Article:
YAMAGUCHI Haruyasu Guma University, School of Medicine, Professor, 医学部, 教授 (00158114)
MIYAKAWA Taihei Kumamoto University, School of Medicine, Professor, 医学部, 教授 (90040542)
ARAKI Norie Kumamoto University, School of Medicine, Assistant, 医学部, 助手 (80253722)
|Budget Amount *help
¥2,800,000 (Direct Cost: ¥2,800,000)
Fiscal Year 2001: ¥700,000 (Direct Cost: ¥700,000)
Fiscal Year 2000: ¥1,000,000 (Direct Cost: ¥1,000,000)
Fiscal Year 1999: ¥1,100,000 (Direct Cost: ¥1,100,000)
Accumulation of amyloid β protein (Aβ) in the brain is the primary event in the pathological process in Alzheimer's disease (AD). Investigation of Aβ metabolism is indispensable for inquire into cause of AD. Several researchers have detected enzymes associated with the metabolism. On the other hand, the metabolism in human tissues except brains have been scarcely examined.
In this study, immunoreactions to anti-AβC-terminal, anti-AβN-terminal, and anti-Aβ17-24 (4G8) were found in non-neural human tissues except brains such as heart, lung, liver, kidney, spleen, pancreas, ileum, and skin. It was suggested that the immunoreactions result from cross reaction, because they were not detected by biochemical methods.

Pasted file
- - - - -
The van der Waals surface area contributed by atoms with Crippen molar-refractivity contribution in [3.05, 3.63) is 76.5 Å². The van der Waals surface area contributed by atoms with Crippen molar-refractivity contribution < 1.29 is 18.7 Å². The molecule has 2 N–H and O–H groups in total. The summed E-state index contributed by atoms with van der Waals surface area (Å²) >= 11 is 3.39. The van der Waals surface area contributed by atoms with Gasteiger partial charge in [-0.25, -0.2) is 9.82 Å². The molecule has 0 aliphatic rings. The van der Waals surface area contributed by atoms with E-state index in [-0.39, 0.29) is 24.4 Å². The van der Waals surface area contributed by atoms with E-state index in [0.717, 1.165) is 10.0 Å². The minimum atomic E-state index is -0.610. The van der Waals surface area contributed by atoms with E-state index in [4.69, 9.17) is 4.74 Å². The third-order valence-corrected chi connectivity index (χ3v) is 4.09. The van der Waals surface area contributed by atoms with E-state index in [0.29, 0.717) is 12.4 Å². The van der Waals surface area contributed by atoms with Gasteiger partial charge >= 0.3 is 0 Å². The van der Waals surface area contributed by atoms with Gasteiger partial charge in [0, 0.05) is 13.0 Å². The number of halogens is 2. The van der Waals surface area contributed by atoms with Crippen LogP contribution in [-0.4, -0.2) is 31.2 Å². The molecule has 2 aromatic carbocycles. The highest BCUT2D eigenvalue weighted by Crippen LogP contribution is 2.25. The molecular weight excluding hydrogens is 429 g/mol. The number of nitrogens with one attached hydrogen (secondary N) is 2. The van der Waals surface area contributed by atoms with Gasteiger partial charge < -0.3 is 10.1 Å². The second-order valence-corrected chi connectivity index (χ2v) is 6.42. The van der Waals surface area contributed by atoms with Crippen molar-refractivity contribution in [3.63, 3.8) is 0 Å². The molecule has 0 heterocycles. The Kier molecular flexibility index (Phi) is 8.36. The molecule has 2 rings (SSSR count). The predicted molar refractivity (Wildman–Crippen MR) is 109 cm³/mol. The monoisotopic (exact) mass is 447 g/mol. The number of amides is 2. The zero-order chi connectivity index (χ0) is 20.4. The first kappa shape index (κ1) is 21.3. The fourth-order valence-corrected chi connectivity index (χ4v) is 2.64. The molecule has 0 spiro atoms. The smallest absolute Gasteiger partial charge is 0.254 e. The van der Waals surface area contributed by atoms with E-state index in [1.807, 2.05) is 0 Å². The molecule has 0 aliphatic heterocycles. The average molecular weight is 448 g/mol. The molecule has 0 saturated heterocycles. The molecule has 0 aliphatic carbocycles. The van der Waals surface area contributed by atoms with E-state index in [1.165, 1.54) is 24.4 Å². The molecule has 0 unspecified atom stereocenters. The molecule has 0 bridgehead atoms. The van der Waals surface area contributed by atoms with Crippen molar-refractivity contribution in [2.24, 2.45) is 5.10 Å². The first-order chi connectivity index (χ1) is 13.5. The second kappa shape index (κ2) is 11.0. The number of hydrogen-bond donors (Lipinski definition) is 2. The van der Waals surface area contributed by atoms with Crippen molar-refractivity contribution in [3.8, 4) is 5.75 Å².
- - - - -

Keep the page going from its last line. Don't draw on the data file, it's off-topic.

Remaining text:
Some immunological studies using anti-AβC terminal have found the presence of Ap in neurons. It is supported by our finding that immunoreaction in neurons to 4G8 was detected using immunohistochemical methods. However, we did not identify the N-terminal of Aβ existing in neurons, suggesting the possibility that such Aβ is not modified at N-terminal or that anti-AβN-terminal, which we used in this study, can not recognize the N-terminal of Aβ within neurons.
We did not find transfer of serum injected-Aβ into the parenchyma of rat brains at least during 30 days, using immunohistochemical examination. Since, it is possible that the transfer occur in aged rats, different animals, or longer exposure of Aβ, further studies will be necessary.